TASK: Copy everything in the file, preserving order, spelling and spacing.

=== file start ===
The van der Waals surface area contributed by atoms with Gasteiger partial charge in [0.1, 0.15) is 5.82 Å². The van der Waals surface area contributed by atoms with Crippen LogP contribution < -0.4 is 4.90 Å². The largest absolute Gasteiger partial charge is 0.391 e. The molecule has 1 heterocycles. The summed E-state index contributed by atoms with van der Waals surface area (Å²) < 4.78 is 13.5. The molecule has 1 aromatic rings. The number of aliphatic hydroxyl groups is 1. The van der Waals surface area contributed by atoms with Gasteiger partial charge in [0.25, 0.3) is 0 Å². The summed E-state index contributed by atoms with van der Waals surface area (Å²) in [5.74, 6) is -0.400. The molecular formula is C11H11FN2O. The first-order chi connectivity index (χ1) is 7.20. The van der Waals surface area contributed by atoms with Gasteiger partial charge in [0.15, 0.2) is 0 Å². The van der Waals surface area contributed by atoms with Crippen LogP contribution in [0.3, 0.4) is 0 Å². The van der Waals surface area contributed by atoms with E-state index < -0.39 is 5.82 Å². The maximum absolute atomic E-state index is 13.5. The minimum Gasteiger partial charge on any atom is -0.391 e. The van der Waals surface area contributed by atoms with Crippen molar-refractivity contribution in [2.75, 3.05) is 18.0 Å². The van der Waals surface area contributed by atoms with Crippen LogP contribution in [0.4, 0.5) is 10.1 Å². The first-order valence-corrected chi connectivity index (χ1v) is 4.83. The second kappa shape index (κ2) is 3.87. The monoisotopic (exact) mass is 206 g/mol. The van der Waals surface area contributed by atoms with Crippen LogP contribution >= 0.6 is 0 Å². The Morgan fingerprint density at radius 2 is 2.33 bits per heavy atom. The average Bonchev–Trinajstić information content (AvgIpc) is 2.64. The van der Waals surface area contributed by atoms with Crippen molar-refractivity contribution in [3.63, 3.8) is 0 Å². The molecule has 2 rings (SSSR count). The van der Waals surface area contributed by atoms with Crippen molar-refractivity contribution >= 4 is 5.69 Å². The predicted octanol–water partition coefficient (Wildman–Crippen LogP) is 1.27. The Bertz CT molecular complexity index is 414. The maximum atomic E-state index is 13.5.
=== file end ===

The van der Waals surface area contributed by atoms with Gasteiger partial charge in [0.1, 0.15) is 5.82 Å². The van der Waals surface area contributed by atoms with Crippen LogP contribution < -0.4 is 4.90 Å². The largest absolute Gasteiger partial charge is 0.391 e. The molecule has 1 heterocycles. The summed E-state index contributed by atoms with van der Waals surface area (Å²) < 4.78 is 13.5. The molecule has 1 aromatic rings. The number of aliphatic hydroxyl groups is 1. The van der Waals surface area contributed by atoms with Gasteiger partial charge in [0.25, 0.3) is 0 Å². The summed E-state index contributed by atoms with van der Waals surface area (Å²) in [5.74, 6) is -0.400. The molecular formula is C11H11FN2O. The first-order chi connectivity index (χ1) is 7.20. The van der Waals surface area contributed by atoms with Gasteiger partial charge in [0.15, 0.2) is 0 Å². The van der Waals surface area contributed by atoms with Crippen LogP contribution in [0.3, 0.4) is 0 Å². The van der Waals surface area contributed by atoms with E-state index < -0.39 is 5.82 Å². The maximum absolute atomic E-state index is 13.5. The minimum Gasteiger partial charge on any atom is -0.391 e. The van der Waals surface area contributed by atoms with Crippen molar-refractivity contribution in [2.75, 3.05) is 18.0 Å². The van der Waals surface area contributed by atoms with Crippen LogP contribution in [0.4, 0.5) is 10.1 Å². The first-order valence-corrected chi connectivity index (χ1v) is 4.83. The second kappa shape index (κ2) is 3.87. The monoisotopic (exact) mass is 206 g/mol. The van der Waals surface area contributed by atoms with Crippen LogP contribution >= 0.6 is 0 Å². The Morgan fingerprint density at radius 2 is 2.33 bits per heavy atom. The average Bonchev–Trinajstić information content (AvgIpc) is 2.64. The van der Waals surface area contributed by atoms with Crippen molar-refractivity contribution in [3.63, 3.8) is 0 Å². The molecule has 2 rings (SSSR count). The van der Waals surface area contributed by atoms with Crippen molar-refractivity contribution >= 4 is 5.69 Å². The predicted octanol–water partition coefficient (Wildman–Crippen LogP) is 1.27. The Bertz CT molecular complexity index is 414. The maximum atomic E-state index is 13.5.